For those that don’t know, Barcelona has five seasons. Fall, Winter, Spring, Summer…and Mobile World Congress (MWC) season.
For us local Barcelonians, it’s a week of overfilled metros, swarms of people in business outfits, no spots at our favorite restaurants, no available taxis, and so on and so on…
As you can tell, some of us are not so fond of it. But, if you’re interested in the latest tech trends you might feel differently.
MWC used to be a modest mobile technology conference with around 5,000 visitors, but it has recently transformed into a must-attend innovation phenomenon where over 100,000 visitors, 2,400 exhibitors, and dozens of top-notch speakers share their predictions on everything mobile.
I was lucky enough to get my hands on a day pass to last year’s MWC (entry fees range from 500 to 4500 Euros) in order to mingle with experts from all over the world. We discussed how mobile technology continues to be impacted by machine learning, augmented reality, big data, IoT and 5G.
And it seems that all the talk from last year has transformed MWC 2019 into a world of new devices and new network architectures. Here’s a closer look at these technologies and how they’ll impact the future of marketing.
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As we look at the innovation in mobile technology, it’s important to consider the broader impact these trends have on human civilization. Interestingly, MWC has many leaders considering whether or not we are in the midst of a 4th Industrial Revolution.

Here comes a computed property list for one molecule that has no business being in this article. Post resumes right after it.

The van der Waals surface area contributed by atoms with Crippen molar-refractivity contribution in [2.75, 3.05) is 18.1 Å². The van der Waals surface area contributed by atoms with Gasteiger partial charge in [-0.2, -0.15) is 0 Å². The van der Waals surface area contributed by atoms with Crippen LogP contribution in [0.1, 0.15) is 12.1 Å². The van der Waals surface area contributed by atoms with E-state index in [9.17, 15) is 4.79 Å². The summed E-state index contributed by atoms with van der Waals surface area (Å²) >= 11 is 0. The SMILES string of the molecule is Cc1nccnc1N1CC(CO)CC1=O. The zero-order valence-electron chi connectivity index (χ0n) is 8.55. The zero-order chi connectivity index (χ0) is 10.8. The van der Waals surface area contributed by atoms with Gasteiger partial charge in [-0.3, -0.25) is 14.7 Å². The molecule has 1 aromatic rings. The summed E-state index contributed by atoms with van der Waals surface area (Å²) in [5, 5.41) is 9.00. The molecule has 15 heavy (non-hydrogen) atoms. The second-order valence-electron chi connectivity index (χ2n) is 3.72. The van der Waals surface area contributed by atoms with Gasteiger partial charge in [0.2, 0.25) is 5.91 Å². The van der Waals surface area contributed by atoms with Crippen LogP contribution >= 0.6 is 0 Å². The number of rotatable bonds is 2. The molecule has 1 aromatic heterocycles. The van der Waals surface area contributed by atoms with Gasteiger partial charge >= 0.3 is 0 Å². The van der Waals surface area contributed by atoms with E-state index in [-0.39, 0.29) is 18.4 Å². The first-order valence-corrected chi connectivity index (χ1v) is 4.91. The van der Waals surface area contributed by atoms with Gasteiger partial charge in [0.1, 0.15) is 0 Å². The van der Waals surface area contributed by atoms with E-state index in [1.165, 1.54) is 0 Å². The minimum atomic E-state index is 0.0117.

More so than ever before, humans are producing more, faster and with huge advances in mobile. And the way we approach problem-solving has changed drastically.
An easy way to understand the 4th Industrial Revolution is to examine transportation and traffic solutions of the 20th century versus how we look at these issues in 2019.
Traditionally, to decrease traffic gridlock, civic leaders would simply create additional lanes. Sounds logical, right? The more lanes there are, the more cars can flow through to their destination. It turns out that the more lanes you have, the more lane changes there are, thus causing more congestion.
The 21st-century solution is to think about automobiles differently: Do we need to own cars? Will they drive by themselves? Can we have cars on demand?
This thinking can be applied to any industry or vertical: anywhere you need a way to do things faster and more efficiently you’ll find the digitalization of industry.
This next industrial revolution will be a link between the physical and virtual worlds – the same shift we’re seeing mobile technology.
Thanks to advanced hardware and predictive analytics, Siemens, for example, went from selling wind turbines and components to selling ‘energy as a service’.
They retain responsibility for the ongoing performance of the wind turbines and their SLAs are based around the uptime of the machines. This provides them with a much more predictable income stream and aligns their incentives with those of their clients.
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5G is a software-defined network. Which means that even if it doesn’t replace cables entirely, it could replace the need for them by largely operating on the cloud instead. This means 5G will be to 20x faster than 4G. This type of innovation will affect more than just your Netflix streams on your mobile phone.
Self-driving cars, for example, require a continuous stream of data. The quicker that information is delivered to autonomous vehicles, the better and safer they can run.
5G will also provide a much more personalized web experience using a technique called network slicing. It is a way of creating separate wireless networks on the cloud allowing users to create their own network.
This will also benefit businesses. At big events like MWC19, for example, there is a large influx of people in one particular area using data-heavy applications. But with 5G, organizers could increase their slice of the network, boosting its capacity and thus improving its visitors’ online experience.